Lance Armstrong

Lance Armstrong, the seven-time Tour de France cycling winner stripped of his titles on cheating allegations, has cut his last official tie to the cancer charity Livestrong by resigning from its board. Armstrong, who stepped down as the group’s chairman on Oct. 17, was the target of a report released by the U.S. Anti-Doping Agency in October that alleged he was part of the largest sports cheating ring in cycling history.

SANTA MONICA, Calif., June 29, 2009 — One year after its official launch, LIVESTRONG.COM, the definitive online destination for health and fitness information, today announced that more than 1.5 million people made healthy changes in their lives using the LIVESTRONG.COM website’s tools, unique content and active, supportive community. Recently, the site also polled an excess of 1200 visitors regarding their health behaviors and attitudes. The results reveal that more than 90 percent of respondents are succeeding in improving health and achieving goals since engaging in health and fitness sites, including LIVESTRONG.COM. Additionally, 67 percent of those surveyed depend on their virtual community for inspiration, tools and as a primary means of attaining diet and fitness objectives; more than the gym, cookbooks or personal trainers.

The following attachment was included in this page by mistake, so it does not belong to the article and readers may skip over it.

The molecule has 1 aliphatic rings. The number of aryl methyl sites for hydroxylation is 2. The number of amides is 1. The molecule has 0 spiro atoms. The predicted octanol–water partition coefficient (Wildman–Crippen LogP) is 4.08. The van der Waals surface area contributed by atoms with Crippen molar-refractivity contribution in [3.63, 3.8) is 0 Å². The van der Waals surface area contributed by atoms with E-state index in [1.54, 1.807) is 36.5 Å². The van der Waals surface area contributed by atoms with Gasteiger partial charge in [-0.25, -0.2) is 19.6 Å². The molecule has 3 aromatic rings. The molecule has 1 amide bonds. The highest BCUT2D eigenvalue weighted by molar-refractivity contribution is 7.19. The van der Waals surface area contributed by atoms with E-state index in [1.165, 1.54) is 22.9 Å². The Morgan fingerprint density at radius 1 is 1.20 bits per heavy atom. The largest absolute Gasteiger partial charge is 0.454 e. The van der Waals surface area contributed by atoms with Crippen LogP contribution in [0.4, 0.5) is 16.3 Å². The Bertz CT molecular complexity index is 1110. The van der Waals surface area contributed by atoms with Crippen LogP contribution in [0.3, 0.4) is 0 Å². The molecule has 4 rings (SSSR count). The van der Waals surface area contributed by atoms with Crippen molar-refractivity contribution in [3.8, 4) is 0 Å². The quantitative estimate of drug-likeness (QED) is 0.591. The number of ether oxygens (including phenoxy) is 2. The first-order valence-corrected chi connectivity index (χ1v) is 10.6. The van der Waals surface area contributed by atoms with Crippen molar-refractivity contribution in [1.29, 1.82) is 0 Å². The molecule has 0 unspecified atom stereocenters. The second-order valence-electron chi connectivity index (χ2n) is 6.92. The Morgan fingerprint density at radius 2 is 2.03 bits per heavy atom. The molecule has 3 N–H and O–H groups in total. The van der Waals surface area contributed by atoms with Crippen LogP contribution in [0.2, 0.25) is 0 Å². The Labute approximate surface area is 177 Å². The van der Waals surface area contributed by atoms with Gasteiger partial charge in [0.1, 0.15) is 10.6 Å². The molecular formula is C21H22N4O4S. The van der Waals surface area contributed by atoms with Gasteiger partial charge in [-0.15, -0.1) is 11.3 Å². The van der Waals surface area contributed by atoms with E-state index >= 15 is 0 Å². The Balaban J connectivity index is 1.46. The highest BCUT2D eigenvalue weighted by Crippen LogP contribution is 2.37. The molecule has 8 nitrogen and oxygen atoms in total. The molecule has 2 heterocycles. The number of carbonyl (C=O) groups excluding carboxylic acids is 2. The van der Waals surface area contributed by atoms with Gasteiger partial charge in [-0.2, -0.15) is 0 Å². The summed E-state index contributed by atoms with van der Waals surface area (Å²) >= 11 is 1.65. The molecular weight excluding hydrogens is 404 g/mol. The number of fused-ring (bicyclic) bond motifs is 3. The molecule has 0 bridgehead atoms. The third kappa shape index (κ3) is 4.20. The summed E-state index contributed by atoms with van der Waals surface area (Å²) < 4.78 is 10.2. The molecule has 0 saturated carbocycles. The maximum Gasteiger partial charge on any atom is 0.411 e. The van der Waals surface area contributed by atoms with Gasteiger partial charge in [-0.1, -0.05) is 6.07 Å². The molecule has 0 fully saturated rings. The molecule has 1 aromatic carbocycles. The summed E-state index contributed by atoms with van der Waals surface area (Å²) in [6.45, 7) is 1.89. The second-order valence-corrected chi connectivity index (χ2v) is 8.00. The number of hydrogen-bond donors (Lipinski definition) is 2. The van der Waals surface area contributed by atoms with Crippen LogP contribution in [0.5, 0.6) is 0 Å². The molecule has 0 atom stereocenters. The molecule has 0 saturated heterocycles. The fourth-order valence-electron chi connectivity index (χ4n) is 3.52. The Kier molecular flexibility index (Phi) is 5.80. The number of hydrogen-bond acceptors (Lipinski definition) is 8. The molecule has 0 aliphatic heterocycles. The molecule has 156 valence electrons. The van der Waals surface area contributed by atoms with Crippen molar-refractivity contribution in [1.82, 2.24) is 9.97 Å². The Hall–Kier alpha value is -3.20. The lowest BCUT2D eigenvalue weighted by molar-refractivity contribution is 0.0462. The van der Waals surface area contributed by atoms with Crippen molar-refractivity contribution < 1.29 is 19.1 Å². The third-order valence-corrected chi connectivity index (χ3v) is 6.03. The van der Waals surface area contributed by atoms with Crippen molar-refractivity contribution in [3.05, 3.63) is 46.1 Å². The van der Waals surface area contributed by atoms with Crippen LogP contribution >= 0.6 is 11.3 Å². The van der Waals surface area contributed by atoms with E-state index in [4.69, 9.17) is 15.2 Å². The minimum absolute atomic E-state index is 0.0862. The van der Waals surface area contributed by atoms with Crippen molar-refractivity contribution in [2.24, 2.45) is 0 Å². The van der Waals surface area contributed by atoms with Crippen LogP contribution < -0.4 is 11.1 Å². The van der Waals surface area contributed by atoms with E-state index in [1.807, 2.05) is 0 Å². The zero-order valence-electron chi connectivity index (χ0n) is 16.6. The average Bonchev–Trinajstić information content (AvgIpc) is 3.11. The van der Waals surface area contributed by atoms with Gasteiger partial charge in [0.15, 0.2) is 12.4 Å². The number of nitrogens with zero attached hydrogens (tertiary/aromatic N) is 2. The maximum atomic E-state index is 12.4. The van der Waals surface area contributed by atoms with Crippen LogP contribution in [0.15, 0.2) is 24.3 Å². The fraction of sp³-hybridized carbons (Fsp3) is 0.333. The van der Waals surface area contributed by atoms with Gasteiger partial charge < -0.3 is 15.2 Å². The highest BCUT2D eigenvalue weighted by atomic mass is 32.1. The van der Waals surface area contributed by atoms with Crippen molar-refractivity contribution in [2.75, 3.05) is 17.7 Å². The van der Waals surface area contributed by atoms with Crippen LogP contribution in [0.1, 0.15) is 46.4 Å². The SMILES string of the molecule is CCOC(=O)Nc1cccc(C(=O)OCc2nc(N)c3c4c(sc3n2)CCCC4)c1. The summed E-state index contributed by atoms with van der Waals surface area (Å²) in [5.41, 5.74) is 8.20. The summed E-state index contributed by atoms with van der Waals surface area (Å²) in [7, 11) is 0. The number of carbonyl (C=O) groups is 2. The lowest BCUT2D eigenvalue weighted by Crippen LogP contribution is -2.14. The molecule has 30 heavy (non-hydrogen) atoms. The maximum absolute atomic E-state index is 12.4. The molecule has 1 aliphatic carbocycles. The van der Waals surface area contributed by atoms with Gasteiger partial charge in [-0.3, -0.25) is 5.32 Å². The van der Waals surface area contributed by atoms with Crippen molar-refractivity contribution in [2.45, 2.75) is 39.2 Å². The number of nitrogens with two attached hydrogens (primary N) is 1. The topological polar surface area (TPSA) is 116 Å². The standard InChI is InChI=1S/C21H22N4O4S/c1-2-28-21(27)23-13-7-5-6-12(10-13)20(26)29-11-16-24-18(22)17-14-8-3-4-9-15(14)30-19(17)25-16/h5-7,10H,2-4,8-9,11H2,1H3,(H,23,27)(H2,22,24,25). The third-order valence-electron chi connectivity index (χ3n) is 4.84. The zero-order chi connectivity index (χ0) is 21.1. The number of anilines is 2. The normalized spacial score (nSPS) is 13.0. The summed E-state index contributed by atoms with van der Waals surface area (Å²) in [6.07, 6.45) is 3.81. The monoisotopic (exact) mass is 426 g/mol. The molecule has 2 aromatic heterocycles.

The Lance Armstrong Foundation (LAF), a leading nonprofit organization providing resources and support for people affected by cancer, announced today that it has selected Ogilvy Public Relations Worldwide (Ogilvy PR) as its global communications partner in the fight against cancer. Ogilvy PR will work with the LAF to support the expansion of the LIVESTRONG campaign around the world, as unveiled at the opening session of the Clinton Global Initiative in September 2008.

Men are a somewhat forgotten demographic in the fundraising world. Nonprofits have long created campaigns that target women, minorities or other specific groups, but men seem to fall by the wayside, lumped into other general campaigns.

This probably is a mistake. Those few groups that do target men as potential donors find that while men give to fewer causes than women do, they give more to those causes they support — and there are some proven ways to make your work their cause.

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